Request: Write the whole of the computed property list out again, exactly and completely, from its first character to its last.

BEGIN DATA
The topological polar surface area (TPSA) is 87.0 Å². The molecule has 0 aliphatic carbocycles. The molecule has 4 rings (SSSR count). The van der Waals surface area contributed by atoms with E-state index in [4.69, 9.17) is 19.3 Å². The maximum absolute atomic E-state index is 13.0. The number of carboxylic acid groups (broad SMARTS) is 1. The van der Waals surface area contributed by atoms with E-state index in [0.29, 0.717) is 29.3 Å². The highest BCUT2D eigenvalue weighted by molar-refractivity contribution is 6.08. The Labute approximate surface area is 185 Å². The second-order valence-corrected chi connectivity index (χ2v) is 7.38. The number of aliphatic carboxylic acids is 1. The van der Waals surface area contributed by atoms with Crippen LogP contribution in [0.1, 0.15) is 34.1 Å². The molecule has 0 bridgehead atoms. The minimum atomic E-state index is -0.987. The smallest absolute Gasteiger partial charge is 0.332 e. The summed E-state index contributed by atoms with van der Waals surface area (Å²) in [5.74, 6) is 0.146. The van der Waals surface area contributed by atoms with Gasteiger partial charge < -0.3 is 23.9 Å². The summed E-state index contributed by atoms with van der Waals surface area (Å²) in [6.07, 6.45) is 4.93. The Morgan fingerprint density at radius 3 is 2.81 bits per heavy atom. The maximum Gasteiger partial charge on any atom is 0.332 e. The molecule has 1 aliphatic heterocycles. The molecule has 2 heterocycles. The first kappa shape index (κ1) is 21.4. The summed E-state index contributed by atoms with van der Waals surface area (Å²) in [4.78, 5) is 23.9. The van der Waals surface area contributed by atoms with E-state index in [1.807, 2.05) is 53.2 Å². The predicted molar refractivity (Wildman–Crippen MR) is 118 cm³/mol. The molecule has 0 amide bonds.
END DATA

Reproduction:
The topological polar surface area (TPSA) is 87.0 Å². The molecule has 0 aliphatic carbocycles. The molecule has 4 rings (SSSR count). The van der Waals surface area contributed by atoms with E-state index in [4.69, 9.17) is 19.3 Å². The maximum absolute atomic E-state index is 13.0. The number of carboxylic acid groups (broad SMARTS) is 1. The van der Waals surface area contributed by atoms with E-state index in [0.29, 0.717) is 29.3 Å². The highest BCUT2D eigenvalue weighted by molar-refractivity contribution is 6.08. The Labute approximate surface area is 185 Å². The second-order valence-corrected chi connectivity index (χ2v) is 7.38. The number of aliphatic carboxylic acids is 1. The van der Waals surface area contributed by atoms with Crippen LogP contribution in [0.1, 0.15) is 34.1 Å². The molecule has 0 bridgehead atoms. The minimum atomic E-state index is -0.987. The smallest absolute Gasteiger partial charge is 0.332 e. The summed E-state index contributed by atoms with van der Waals surface area (Å²) in [5.74, 6) is 0.146. The van der Waals surface area contributed by atoms with Gasteiger partial charge < -0.3 is 23.9 Å². The summed E-state index contributed by atoms with van der Waals surface area (Å²) in [6.07, 6.45) is 4.93. The Morgan fingerprint density at radius 3 is 2.81 bits per heavy atom. The maximum Gasteiger partial charge on any atom is 0.332 e. The molecule has 1 aliphatic heterocycles. The molecule has 2 heterocycles. The first kappa shape index (κ1) is 21.4. The summed E-state index contributed by atoms with van der Waals surface area (Å²) in [4.78, 5) is 23.9. The van der Waals surface area contributed by atoms with E-state index in [1.807, 2.05) is 53.2 Å². The predicted molar refractivity (Wildman–Crippen MR) is 118 cm³/mol. The molecule has 0 amide bonds.